Engineering versus …

I’ve enjoyed doing software development, but it hasn’t been the most lucrative career. Of course, if I’d gotten into web development a decade or so ago, or been actively involved with any of the other hot-technologies-of-the-moment, I could have earned more money. Of course, at the moment, I consider myself lucky to be employed at all.

It fits in with something I read years ago … there’s a “money stream” that flows through organizations, and the closer your position is to being on the banks of the stream or actually within it, the more money you earn. As a programmer, I’ve usually been nowhere near the stream.

There are other problems with being employed as a technical person. Management often considers engineers fungible, so experience is discounted – except when your resume is being considered. I can remember seeing advertisements that required five years experience with software that had only been available for three – if you hadn’t been working on the development team, you didn’t qualify for the position. I also remember a cartoon from some years ago showing a hiring manager reading a resume, with dialogue on the order of, “I see you have ten years of experience with the technology, twenty-four patents, and forty publications. No Master’s degree. The position requires a Master’s degree.” At least this time around, I haven’t seen any ads that state “x months in the position offered” as a requirement.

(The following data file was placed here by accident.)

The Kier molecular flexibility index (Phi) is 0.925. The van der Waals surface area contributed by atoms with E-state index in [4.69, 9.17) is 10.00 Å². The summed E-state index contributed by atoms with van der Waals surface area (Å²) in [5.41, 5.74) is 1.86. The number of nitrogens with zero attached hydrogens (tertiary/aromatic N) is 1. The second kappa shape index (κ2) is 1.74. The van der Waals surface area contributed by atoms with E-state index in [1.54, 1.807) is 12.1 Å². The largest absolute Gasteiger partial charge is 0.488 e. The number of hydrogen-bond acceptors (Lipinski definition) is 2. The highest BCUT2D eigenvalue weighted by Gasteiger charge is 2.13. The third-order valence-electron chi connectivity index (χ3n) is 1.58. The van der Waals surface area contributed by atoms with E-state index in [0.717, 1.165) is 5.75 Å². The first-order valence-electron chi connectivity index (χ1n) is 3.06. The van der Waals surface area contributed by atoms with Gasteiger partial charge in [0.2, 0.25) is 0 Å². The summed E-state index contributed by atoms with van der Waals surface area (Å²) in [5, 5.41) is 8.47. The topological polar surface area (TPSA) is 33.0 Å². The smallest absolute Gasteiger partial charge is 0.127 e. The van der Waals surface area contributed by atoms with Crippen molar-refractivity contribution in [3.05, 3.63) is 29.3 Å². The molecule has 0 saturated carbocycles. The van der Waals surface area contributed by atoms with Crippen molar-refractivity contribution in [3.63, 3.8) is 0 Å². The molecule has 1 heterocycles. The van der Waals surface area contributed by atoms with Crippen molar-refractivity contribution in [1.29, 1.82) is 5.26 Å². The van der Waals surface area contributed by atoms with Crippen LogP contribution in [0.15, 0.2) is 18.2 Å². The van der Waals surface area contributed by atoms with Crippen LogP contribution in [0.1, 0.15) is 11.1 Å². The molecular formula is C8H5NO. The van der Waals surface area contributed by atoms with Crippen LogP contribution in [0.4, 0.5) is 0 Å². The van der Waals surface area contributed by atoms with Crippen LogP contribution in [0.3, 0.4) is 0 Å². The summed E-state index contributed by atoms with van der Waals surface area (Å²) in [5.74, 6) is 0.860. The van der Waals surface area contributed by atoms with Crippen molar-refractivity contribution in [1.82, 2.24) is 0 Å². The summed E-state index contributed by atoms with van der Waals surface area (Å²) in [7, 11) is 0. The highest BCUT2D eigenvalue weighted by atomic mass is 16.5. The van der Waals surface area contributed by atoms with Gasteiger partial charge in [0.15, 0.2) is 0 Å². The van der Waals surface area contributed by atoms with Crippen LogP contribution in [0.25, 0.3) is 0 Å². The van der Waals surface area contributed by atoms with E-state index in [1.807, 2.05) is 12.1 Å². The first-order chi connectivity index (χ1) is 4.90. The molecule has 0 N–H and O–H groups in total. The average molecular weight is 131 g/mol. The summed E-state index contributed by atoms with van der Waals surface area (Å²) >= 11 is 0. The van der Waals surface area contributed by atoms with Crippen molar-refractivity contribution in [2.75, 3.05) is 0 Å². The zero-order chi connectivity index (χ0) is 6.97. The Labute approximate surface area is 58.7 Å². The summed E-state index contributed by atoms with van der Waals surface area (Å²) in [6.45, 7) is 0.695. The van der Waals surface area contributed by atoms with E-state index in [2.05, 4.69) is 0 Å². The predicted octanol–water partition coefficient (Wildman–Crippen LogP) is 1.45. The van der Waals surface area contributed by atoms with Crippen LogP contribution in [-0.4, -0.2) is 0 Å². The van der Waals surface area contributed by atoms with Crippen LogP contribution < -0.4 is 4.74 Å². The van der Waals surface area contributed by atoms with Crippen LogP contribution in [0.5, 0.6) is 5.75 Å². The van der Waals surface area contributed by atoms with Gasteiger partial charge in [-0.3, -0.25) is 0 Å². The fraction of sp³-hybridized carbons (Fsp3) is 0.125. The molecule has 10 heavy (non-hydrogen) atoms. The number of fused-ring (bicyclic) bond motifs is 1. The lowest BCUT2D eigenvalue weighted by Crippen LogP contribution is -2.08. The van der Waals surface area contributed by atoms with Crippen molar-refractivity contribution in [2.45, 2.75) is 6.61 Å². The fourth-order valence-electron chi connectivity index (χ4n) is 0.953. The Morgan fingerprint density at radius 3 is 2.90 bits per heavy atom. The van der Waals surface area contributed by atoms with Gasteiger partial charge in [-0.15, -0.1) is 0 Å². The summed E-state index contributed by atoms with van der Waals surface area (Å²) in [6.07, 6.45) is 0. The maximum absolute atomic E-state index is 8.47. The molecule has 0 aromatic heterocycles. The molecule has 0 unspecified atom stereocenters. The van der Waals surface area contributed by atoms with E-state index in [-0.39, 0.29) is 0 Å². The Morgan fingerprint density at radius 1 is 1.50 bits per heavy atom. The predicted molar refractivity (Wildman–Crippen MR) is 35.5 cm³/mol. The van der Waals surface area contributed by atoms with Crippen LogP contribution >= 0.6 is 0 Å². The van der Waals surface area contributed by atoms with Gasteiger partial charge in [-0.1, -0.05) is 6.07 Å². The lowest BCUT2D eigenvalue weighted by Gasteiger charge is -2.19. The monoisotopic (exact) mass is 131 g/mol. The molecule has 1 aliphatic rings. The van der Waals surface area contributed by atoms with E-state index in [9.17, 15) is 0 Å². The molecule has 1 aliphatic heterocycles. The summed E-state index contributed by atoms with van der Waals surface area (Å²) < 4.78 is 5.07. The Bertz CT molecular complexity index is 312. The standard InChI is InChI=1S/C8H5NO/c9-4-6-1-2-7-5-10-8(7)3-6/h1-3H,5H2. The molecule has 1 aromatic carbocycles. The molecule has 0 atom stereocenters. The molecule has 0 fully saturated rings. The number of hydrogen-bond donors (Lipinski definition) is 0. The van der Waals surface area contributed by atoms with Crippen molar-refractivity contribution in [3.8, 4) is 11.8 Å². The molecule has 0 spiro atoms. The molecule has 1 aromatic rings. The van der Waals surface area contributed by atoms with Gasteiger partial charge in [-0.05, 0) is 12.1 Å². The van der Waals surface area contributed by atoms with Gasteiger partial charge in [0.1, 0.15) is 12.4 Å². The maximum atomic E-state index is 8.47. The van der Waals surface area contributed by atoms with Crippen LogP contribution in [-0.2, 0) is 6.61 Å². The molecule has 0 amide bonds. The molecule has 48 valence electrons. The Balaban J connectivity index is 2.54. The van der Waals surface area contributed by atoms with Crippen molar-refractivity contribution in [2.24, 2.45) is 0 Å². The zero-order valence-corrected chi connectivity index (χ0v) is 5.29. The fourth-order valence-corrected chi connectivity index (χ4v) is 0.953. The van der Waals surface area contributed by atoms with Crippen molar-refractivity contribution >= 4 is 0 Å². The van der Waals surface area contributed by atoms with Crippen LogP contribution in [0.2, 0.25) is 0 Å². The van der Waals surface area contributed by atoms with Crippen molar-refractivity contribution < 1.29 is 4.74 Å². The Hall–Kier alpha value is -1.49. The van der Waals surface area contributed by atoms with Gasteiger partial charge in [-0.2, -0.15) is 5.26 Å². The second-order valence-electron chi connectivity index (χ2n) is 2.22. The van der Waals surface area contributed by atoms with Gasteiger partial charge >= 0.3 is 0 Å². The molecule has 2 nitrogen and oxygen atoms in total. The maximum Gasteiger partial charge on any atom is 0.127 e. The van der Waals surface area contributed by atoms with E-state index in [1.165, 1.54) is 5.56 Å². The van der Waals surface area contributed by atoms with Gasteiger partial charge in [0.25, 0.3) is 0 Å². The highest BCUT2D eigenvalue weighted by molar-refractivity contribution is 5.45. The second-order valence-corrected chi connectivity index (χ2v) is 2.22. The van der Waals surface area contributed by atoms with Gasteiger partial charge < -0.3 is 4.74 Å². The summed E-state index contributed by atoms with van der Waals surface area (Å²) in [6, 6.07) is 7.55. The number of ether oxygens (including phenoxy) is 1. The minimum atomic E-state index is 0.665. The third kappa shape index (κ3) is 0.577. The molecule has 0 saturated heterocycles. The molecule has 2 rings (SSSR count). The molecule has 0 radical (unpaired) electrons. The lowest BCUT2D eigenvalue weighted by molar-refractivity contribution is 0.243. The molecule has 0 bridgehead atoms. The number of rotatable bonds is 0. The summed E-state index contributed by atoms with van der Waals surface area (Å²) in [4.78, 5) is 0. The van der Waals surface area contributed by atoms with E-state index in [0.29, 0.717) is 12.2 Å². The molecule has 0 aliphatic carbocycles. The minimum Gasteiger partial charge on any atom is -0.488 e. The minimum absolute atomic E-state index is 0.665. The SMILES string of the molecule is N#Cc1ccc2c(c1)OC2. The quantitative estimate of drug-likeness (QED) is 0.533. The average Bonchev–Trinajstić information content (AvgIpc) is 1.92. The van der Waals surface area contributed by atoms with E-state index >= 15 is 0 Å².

Then you have the pressure. Not just feature and schedule pressure, but the knowledge that your work may be safety-critical. If you’re programming the anti-lock braking system for an automobile, or the fly-by-wire stability system for an aircraft, you are subject to worries and pressures that someone programming a media player application doesn’t have.

All of which leads up to this picture, which I found here:

Engineering plea and response

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